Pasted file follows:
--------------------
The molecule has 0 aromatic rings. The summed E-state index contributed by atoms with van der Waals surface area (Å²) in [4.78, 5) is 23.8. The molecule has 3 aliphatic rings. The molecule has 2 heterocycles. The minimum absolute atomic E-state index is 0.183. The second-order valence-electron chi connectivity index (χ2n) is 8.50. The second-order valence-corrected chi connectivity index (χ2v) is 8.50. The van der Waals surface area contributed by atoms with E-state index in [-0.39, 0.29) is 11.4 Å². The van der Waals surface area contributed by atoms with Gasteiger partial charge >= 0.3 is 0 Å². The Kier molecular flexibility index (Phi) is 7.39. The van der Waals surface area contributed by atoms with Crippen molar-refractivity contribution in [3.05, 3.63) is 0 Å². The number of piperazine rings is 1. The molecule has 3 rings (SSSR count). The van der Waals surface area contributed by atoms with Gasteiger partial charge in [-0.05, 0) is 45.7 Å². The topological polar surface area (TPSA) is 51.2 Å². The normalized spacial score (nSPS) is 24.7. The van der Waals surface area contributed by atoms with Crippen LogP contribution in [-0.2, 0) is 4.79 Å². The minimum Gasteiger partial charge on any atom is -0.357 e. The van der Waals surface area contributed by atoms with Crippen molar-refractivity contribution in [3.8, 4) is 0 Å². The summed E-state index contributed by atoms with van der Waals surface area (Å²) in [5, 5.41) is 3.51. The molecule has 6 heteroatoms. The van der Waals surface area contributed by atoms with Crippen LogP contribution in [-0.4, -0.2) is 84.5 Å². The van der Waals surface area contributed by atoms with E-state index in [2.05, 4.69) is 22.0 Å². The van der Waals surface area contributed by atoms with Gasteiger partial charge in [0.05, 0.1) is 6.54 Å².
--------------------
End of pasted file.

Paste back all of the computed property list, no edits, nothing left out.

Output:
The molecule has 0 aromatic rings. The summed E-state index contributed by atoms with van der Waals surface area (Å²) in [4.78, 5) is 23.8. The molecule has 3 aliphatic rings. The molecule has 2 heterocycles. The minimum absolute atomic E-state index is 0.183. The second-order valence-electron chi connectivity index (χ2n) is 8.50. The second-order valence-corrected chi connectivity index (χ2v) is 8.50. The van der Waals surface area contributed by atoms with E-state index in [-0.39, 0.29) is 11.4 Å². The van der Waals surface area contributed by atoms with Gasteiger partial charge >= 0.3 is 0 Å². The Kier molecular flexibility index (Phi) is 7.39. The van der Waals surface area contributed by atoms with Crippen molar-refractivity contribution in [3.05, 3.63) is 0 Å². The number of piperazine rings is 1. The molecule has 3 rings (SSSR count). The van der Waals surface area contributed by atoms with Gasteiger partial charge in [-0.05, 0) is 45.7 Å². The topological polar surface area (TPSA) is 51.2 Å². The normalized spacial score (nSPS) is 24.7. The van der Waals surface area contributed by atoms with Crippen LogP contribution in [-0.2, 0) is 4.79 Å². The minimum Gasteiger partial charge on any atom is -0.357 e. The van der Waals surface area contributed by atoms with Crippen molar-refractivity contribution in [3.8, 4) is 0 Å². The summed E-state index contributed by atoms with van der Waals surface area (Å²) in [5, 5.41) is 3.51. The molecule has 6 heteroatoms. The van der Waals surface area contributed by atoms with Crippen LogP contribution in [-0.4, -0.2) is 84.5 Å². The van der Waals surface area contributed by atoms with E-state index in [2.05, 4.69) is 22.0 Å². The van der Waals surface area contributed by atoms with Gasteiger partial charge in [0.05, 0.1) is 6.54 Å².